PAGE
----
Dan was a prolific and accomplished artist in oil of landscape and marine scenes. www.bbc.co.uk/arts/yourpaintings/artists/daniel-sherrin His early work comprises seascapes and sailing ships in the manner of T.J. Somerscales and Montague Dawson, later turning to landscapes after B.W. Leader, oft cited as the Garden of England style. He even was commissioned by King George V (1911 – 1936) to paint a picture of Sandringham Palace, which now hangs in Buckingham Palace.
The Imperial War Museum in London also have material related to his work on the design of recruiting posters for the First World War 1914-18.. One poster was successful in recruiting over 1000 men, which resulted in him receiving congratulations from General Lord Kitchener.
Next to Ric’s seafront cottage, one passes a group of millionaire homes at Admiralty Walk, the first of which belongs to media celebrity and TV personality Janet Street-Porter.
Indeed Whitstable has become fashionable of late, particularly amongst the London media-set and celebrity spotting can be a popular past-time. Ever since actor Peter Cushing made his home here, the town has attracted many stars.
Furthermore, the British painter J.M.W. Turner (1775–1851) was one of the greatest and most original painters of land & seascapes in Europe and invented new techniques to make skies and clouds look luminous and expressive. People at the time thought he might be insane because his pictures were so different from what other artists were doing, yet he became commonly known as “the painter of light”.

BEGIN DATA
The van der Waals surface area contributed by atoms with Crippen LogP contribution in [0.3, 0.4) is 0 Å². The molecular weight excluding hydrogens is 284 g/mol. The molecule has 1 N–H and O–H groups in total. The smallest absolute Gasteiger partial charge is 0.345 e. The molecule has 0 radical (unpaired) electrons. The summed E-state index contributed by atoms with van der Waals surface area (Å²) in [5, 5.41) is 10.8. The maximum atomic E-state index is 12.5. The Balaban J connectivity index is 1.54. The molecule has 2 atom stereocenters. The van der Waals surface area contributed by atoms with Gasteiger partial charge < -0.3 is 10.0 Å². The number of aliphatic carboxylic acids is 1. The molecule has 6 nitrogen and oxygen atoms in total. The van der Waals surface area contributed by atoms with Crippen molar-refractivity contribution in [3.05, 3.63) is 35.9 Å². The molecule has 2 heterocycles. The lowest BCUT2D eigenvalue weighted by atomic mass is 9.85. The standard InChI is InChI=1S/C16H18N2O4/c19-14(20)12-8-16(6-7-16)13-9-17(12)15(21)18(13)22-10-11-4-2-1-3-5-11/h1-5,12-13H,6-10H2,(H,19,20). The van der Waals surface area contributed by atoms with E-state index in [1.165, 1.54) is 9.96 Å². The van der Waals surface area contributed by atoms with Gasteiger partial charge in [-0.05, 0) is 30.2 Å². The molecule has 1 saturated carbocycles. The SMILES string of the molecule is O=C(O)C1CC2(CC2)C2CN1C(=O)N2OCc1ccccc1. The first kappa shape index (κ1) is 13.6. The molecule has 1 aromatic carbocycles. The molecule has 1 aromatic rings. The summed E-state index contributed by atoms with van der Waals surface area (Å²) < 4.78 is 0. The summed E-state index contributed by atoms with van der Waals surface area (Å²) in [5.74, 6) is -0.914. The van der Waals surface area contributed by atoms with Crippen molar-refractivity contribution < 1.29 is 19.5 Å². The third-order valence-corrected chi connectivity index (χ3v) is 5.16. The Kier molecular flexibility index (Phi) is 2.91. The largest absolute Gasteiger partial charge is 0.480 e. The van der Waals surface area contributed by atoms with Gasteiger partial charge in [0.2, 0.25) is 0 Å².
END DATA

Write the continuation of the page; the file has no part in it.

Just like Turner, Ric also felt inspired to explore the unique light and atmospheres found in this area, and he was very much attracted to portraying the famous sunsets along the North Kent coast, just like Turner, who described them as ‘some of the best in the world!”
Ric works in ways that are not dissimilar to Turner and has often been compared to this great British artist. This month he has completed a successful commission given by a local gentleman, who long desired one of his romantic sunset paintings for his own home.
The old Canterbury and Whitstable Railway was sometimes also colloquially referred to as the Crab and Winkle Line – which opened in 1830 was the cutting edge of technology at the time. The Industrial Revolution was happening and all the famous engineers of the time were connected to it.
The original photograph I am working from features a steam train – the Invicta – the locomotive which pulled passengers out of Whitstable on its way to Canterbury in 1952. Today the route is a designated footpath and cycle track.
Ric lived at 1-18 Reeves Yard Whitstable from 2002-13 and revamped this old industrial studio in 2012 in order to re-opened it to the public with a rolling exhibition of finished pieces..
Press Release for his latest Open Day on Saturday, 4th May 2013 …..“With the spring weather still evasive, Kent’s finest artist brings sunshine to your home all year round. Ric W. Horner is opening his gallery doors on Saturday, 4th May to present his own, personal colours of the rainbow. He captures moments and places like no camera can. The vividness and energy of his seascapes instantly transport the viewer to the coast on a glorious Summer day complete with breathtaking sunsets – with his passion and love evident in every single piece. “
The singer of Manfred Mann’s Earth Band appeared for a
spontaneous performance of Bill Wither’s song ‘Ain’t no sunshine’. Furthermore, we were very lucky to have the brilliant singer Anukai Arun (aka Tanjalala) from Austria performing for us with a stunning repertoire of intuitive sounds.